And yes, this works in an HE washer.
This makes a lot of laundry soap, from a very small volume of ingredients, so it's incredibly economical. I purchase my ingredients in bulk from Azure Standard, a natural foods distributor. I make a two gallon batch and it lasts me over a year. This recipe is easily halved, if you have a smaller container or want to test the recipe before making a ton. Unlike a lot of homemade laundry soap recipes, there's no cooking or grating required. Simply mix together, dissolve in hot water, and then add a large amount of tap water and it's ready to go.
I keep mine in glass pitcher with a leakproof lid, and give it a gentle shake before each use, since the ingredients can settle over time. I mix my soap up in a 5 gallon bucket, and then use this to refill the pitcher as needed.
On to the recipe!
6 Tbsp Castile soap or other concentrated liquid soap
6 Tbsp Borax (available in the cleaning aisle of department and grocery stores)
6 Tbsp Super Washing Soda (don't be discouraged- I had no idea where to buy this when I first started making laundry soap, so I found out how to make my own from Baking Soda. See instructions at bottom.)
1 quart hot water plus 7 quarts cool water
Place your ingredients in a clean bucket and add about a quart of very hot water to dissolve everything. I use an old 5 gallon bucket, but you could also use an upcycled bottle from a storebought liquid laundry detergent - just adjust the amounts of ingredients accordingly if it's a smaller container, and use a funnel as needed to fill the container you choose.
Stir up the ingredients with the hot water until well-mixed, and then add in enough water to equal two gallons overall. (So, if you've already added a quart of water, add 7 more quarts, bringing it to two gallons total.) Stir well and ladle or pour into your pitcher, bottle, or jar for easy use.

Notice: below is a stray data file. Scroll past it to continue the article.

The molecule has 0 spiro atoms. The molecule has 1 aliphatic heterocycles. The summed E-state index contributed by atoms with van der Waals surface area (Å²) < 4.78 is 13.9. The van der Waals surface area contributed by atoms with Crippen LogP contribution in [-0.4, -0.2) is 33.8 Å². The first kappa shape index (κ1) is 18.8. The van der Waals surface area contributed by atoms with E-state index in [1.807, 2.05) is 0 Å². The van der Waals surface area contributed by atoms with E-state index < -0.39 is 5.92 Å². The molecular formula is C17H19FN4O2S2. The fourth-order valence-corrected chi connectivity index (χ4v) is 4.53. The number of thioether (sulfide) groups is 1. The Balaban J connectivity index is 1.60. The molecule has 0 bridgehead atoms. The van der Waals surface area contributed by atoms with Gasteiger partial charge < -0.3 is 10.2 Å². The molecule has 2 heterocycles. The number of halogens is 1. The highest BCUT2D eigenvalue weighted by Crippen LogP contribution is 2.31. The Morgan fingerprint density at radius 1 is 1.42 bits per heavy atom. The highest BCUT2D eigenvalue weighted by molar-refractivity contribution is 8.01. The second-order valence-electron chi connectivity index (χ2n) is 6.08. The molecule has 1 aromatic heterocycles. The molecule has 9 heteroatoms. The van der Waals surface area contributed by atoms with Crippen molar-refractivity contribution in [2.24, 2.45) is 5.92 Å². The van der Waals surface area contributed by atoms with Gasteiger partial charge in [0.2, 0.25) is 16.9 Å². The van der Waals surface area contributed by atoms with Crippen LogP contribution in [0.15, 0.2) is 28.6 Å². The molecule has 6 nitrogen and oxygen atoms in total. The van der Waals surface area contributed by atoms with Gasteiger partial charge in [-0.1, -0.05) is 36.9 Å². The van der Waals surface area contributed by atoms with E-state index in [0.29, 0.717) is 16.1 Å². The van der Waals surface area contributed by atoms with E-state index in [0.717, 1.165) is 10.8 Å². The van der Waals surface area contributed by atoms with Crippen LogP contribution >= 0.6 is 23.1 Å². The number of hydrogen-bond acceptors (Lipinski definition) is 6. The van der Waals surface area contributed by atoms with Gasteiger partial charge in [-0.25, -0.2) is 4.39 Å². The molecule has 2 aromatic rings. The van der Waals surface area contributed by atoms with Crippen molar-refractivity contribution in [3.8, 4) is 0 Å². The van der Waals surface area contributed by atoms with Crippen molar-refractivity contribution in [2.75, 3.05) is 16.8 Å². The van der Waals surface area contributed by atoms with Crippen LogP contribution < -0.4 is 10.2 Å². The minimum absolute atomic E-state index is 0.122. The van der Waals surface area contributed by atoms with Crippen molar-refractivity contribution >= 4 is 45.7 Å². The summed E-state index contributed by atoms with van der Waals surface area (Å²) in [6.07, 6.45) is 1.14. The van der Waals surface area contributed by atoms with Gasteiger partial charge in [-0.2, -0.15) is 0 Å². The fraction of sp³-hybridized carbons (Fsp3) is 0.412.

Now you have two gallons of wonderful, natural, easy laundry soap. How do you use it? Probably exactly how you have always used liquid laundry soap. Open the soap compartment, pour in what you need, and you're golden. I use maybe 1/2 cup per load. I just pour it into the soap tray to the Max Fill line (assuming I'm washing a full load). Less for smaller loads.
Super Washing Soda:
Maybe you already found it in the same aisle as the Borax. I had a harder time finding any, but fortunately it's even easier to make than laundry soap. Plus, making your own ensures you know exactly what's in it. Conveniently, it's made from a single ingredient that nearly everyone has: Baking Soda.
Pour a couple cups of baking soda in a large baking dish, and bake for 1 hour at 425 degrees. Give it a bit of a stir once or twice, to ensure even baking. This long bake changes it chemically so it is no longer baking soda, and it will have a different consistency when it's done. Less sticky and clumpy, more dry and smooth. 1 1/3 cups of baking soda will reduce down to 1 cup of washing soda, when it's done. Save any excess washing soda in an airtight jar for your next batch of laundry soap. For more info on super washing soda, check out this article.
If you prefer, Amazon sells a handy two pack of Borax and Super Washing Soda, perfect for this kind of endeavor.
Purchasing them through my ad below provides a small boon for our family; thank you in advance!
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How to Make Liquid Laundry Soap With Three Simple Ingredients
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